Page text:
Always owning the latest TV is a tempting thing. However, the question is whether the new models are even better than last year’s models. It is true that the QN85A has the new display technology with mini LED lighting, but does that make the picture that much better compared to the Q80T? The latter still relies on a VAVertical Alignment, type of LCD Panel panel, which performs much better in contrast and black value. Hence the question: Does it always have to be the latest?
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Both the QN85A and the Q80T are well suited for watching in bright rooms because they have an anti-reflective coating built in that can minimize reflections very well. The QN85A’s peak brightness of 1250 nitsSI unit of luminance: 1 nit = 1 cd/m2 – The best way of measuring and comparing a TVs brightness is definitely worth mentioning here, which allows HDRHigh Dynamic Range – image/video with more dynamic range (contrast range) content in particular to shine.
Thanks to the IPSIn-Plane Switching, type of LCD Panel panel, the QN85A has quite a wide viewing angle, which means that the picture still looks good even from a slanted sitting position. A VAVertical Alignment, type of LCD Panel panel is known for having a relatively narrow viewing angle, which is why the Q80T also has a wide viewing angle layer to significantly expand the viewing angle. Hence, you can enjoy a good picture even from an oblique angle.
SD content looks good on both TVs, whereby the VAVertical Alignment, type of LCD Panel panel of the Q80T is a bit more convincing with a high contrast and a deep black. However, the QN85A can counteract this problem well with Full Array Local Dimming. In addition, upscaling works great on both TVs, so low-quality content looks better.
Both TVs have to do without Dolby VisionDynamic HDR-format with a color depth of up to 12 Bits and Mastering of up to 10,000 Nits, which is why HDRHigh Dynamic Range – image/video with more dynamic range (contrast range) content is not dynamically optimized. In a direct comparison, the Q80T’s picture looks slightly better thanks to the high contrast and deep black, which makes details look simply wonderful. However, the QN85A’s many dimming zones can illuminate the picture better, which makes details easier to see.
Both TVs are perfectly suitable for watching movies and series, whereby the Q80T also provides a better contrast and a deep black value. However, if you watch during the day, you should rather go for the QN85A, since reflections are kept away much better. However, dialogs are clearly understandable on both and the sound even follows the movement on the screen due to the Object Tracking Sound feature. Nevertheless, you have to do without DTSMulti-channel-sound-system (Surround Sound) competing with Dolby Digital on both TVs.
Both TVs are perfectly suited for gamers and also deliver [email protected] for the new consoles thanks to the HDMI 2.1 interface. In addition, both TVs support VRRVariable Refresh Rate – synchronizes the display’s refresh rate with the output refresh rate of the graphics card via FreeSyncVariable Refresh Rate with AMD graphics cards or consoles and can score with an average response time of 3 and 5 ms and an input lag of 10 and 13 ms, respectively. One advantage of the QN85A is that Full Array Local Dimming is now also enabled in Game mode and games also shine in a wonderful picture quality.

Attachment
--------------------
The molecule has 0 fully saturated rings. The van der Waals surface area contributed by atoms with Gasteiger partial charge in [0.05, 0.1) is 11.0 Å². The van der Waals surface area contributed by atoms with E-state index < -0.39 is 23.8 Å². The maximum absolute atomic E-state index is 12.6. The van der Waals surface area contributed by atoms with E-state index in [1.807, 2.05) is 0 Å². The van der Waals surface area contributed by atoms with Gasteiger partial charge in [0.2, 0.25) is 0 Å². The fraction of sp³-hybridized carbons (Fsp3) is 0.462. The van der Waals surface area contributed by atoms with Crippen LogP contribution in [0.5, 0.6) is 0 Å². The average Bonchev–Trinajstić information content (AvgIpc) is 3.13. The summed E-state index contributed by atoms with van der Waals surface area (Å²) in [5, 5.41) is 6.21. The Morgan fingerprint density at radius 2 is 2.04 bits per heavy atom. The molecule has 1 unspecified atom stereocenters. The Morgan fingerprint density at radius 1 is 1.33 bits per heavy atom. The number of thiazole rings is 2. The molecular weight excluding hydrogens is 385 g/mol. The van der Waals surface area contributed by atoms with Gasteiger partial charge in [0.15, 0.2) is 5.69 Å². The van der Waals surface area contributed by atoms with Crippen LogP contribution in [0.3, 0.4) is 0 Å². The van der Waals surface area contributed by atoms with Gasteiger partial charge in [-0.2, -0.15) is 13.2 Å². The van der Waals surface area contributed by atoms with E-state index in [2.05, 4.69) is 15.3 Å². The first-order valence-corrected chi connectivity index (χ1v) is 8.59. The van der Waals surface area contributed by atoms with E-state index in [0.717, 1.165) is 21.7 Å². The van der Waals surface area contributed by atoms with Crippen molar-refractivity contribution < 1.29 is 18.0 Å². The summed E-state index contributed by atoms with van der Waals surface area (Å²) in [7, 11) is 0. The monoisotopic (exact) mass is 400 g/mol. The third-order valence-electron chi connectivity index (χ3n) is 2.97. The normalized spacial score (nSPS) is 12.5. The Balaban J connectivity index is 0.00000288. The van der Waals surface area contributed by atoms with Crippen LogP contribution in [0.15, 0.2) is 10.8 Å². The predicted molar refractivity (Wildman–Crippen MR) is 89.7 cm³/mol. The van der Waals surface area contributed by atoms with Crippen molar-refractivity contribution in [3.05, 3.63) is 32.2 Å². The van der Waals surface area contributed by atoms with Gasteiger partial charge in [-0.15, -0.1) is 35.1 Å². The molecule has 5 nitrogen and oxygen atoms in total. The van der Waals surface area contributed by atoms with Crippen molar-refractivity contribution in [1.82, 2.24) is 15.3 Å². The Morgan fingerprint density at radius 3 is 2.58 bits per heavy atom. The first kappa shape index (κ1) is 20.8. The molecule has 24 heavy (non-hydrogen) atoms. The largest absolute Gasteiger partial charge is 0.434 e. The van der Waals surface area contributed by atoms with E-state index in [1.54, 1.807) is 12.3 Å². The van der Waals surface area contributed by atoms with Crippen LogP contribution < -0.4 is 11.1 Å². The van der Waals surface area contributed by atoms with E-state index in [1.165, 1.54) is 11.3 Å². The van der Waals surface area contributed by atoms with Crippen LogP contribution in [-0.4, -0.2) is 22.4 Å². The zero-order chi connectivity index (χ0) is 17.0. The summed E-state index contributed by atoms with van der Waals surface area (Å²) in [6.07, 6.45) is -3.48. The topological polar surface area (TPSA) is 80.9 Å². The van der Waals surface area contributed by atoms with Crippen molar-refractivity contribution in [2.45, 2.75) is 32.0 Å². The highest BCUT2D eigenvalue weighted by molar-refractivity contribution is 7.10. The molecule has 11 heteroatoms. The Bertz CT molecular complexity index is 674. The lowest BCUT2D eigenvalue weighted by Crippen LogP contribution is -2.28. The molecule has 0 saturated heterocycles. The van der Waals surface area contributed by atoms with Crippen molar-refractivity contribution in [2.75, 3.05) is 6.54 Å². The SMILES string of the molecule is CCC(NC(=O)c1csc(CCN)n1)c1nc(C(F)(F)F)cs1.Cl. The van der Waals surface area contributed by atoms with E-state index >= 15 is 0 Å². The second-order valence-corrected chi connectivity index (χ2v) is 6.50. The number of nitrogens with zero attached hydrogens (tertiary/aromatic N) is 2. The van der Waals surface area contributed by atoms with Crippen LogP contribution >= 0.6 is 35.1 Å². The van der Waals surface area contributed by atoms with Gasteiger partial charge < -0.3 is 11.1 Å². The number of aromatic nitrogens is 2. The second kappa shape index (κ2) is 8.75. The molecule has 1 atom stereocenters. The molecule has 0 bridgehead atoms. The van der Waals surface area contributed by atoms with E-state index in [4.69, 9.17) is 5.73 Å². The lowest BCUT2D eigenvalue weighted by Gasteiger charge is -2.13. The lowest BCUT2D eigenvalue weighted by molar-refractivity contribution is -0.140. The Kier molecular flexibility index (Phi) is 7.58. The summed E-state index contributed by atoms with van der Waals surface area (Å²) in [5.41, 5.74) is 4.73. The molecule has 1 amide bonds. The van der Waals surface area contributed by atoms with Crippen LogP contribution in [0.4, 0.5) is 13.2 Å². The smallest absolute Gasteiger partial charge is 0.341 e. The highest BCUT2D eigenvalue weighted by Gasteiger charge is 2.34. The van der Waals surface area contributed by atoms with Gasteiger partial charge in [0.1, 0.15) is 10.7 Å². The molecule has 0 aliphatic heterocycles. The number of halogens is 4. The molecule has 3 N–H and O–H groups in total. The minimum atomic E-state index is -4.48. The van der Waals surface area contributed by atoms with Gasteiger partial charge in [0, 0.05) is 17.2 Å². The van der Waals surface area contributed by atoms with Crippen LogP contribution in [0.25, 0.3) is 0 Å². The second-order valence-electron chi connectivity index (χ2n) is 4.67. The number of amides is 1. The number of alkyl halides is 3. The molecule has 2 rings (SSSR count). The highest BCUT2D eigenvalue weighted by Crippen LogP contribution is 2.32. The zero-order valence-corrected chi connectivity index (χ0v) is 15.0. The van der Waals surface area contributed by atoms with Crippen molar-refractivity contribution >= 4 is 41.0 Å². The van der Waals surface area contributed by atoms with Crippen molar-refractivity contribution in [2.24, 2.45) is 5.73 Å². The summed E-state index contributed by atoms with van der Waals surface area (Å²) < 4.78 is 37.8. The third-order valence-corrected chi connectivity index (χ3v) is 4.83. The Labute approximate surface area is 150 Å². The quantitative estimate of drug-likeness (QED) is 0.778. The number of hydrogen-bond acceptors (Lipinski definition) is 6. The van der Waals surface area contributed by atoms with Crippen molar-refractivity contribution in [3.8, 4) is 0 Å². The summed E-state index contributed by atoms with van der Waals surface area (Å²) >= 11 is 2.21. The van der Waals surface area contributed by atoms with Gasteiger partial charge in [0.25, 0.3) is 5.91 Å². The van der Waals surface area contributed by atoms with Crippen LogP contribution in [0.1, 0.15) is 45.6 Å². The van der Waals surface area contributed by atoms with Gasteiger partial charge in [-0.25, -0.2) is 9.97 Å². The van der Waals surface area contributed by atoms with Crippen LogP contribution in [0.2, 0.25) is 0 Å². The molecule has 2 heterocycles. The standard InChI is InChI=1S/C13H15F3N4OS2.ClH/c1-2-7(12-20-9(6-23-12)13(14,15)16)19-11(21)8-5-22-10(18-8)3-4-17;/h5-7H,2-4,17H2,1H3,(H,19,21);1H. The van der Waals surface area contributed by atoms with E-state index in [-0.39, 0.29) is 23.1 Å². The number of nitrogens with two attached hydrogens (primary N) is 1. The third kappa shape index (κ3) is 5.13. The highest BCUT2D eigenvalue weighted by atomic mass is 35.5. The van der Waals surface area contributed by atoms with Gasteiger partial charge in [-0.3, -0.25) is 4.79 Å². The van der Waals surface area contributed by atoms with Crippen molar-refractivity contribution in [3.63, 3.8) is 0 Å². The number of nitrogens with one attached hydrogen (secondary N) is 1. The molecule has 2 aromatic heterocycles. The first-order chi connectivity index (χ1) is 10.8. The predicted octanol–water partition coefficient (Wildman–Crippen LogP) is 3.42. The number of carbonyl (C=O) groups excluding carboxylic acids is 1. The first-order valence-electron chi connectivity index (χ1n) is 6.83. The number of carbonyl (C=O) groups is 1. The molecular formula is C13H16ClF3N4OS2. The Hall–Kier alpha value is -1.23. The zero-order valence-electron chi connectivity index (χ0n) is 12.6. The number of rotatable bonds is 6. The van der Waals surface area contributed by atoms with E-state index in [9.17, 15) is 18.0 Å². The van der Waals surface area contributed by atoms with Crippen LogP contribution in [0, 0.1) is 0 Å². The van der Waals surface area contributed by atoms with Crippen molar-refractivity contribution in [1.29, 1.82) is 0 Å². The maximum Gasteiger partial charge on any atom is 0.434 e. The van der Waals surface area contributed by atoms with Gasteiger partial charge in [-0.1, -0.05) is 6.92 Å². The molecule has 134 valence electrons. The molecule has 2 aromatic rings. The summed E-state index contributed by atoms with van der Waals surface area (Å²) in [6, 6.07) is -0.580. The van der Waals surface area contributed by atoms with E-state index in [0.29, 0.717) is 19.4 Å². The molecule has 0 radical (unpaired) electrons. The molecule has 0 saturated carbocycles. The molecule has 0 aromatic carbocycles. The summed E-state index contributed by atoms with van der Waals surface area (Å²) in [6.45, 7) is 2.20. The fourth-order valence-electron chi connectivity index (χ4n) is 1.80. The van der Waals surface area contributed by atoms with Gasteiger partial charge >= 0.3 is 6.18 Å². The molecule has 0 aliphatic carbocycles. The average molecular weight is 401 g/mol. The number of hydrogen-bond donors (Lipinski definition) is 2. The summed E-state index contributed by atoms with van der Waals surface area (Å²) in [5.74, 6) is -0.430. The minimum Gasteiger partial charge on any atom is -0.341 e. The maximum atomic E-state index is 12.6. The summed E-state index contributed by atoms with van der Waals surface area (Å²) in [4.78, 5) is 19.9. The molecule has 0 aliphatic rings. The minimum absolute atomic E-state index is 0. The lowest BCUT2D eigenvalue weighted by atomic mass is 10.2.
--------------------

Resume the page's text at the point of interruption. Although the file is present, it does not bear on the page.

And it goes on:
Due to the fast response time, both TVs are good candidates for watching sports events because movements are displayed smoothly. However, the QN85A’s low contrast can cause blooming in monochrome backgrounds, such as soccer.
Both the QN85A and the model from last year have very similar features. Both have a twin tuner, an HDMI eARC connection, as well as timeshift and a USB recording function. However, the QN85A is again compatible with Google Assistant and has the new Tizen 6.0 operating system, which works incredibly smoothly and intuitively.
Samsung does not advertise with the new Mini LED technology for nothing, because the QN85A and the Q80T only differ slightly otherwise. The biggest difference is probably the panel, which is completely different on both TVs. The IPSIn-Plane Switching, type of LCD Panel panel allows for a significantly higher peak brightness, but the VAVertical Alignment, type of LCD Panel panel from the Q80T performs much better in terms of contrast and black level. However, it can really shine in bright rooms as it handles reflections well.
When it comes to gaming, both devices are a pleasure to use, as they hardly differ from each other in this respect. Both have an HDMI 2.1 port, which makes [email protected] possible, and the motion handling is also convincing. The QN85A also has Full Array Local Dimming enabled in Game mode, which means you get good picture quality even when gaming. In terms of sound, both TVs have to do without DTSMulti-channel-sound-system (Surround Sound) competing with Dolby Digital and the bass is rather poor on both. However, this can be easily remedied by connecting a soundbar.
In the end, the QN85A emerges as the winner in the comparison, even if you still get a very good mid-range TV in your living room with the Q80T. Especially users who like to watch during the day or in a very well-lit room will have fun with the Neo QLED. However, if you like to watch movies and series on your TV, the Q80T performs much better because it simply displays contrasts better and thus delivers a better picture.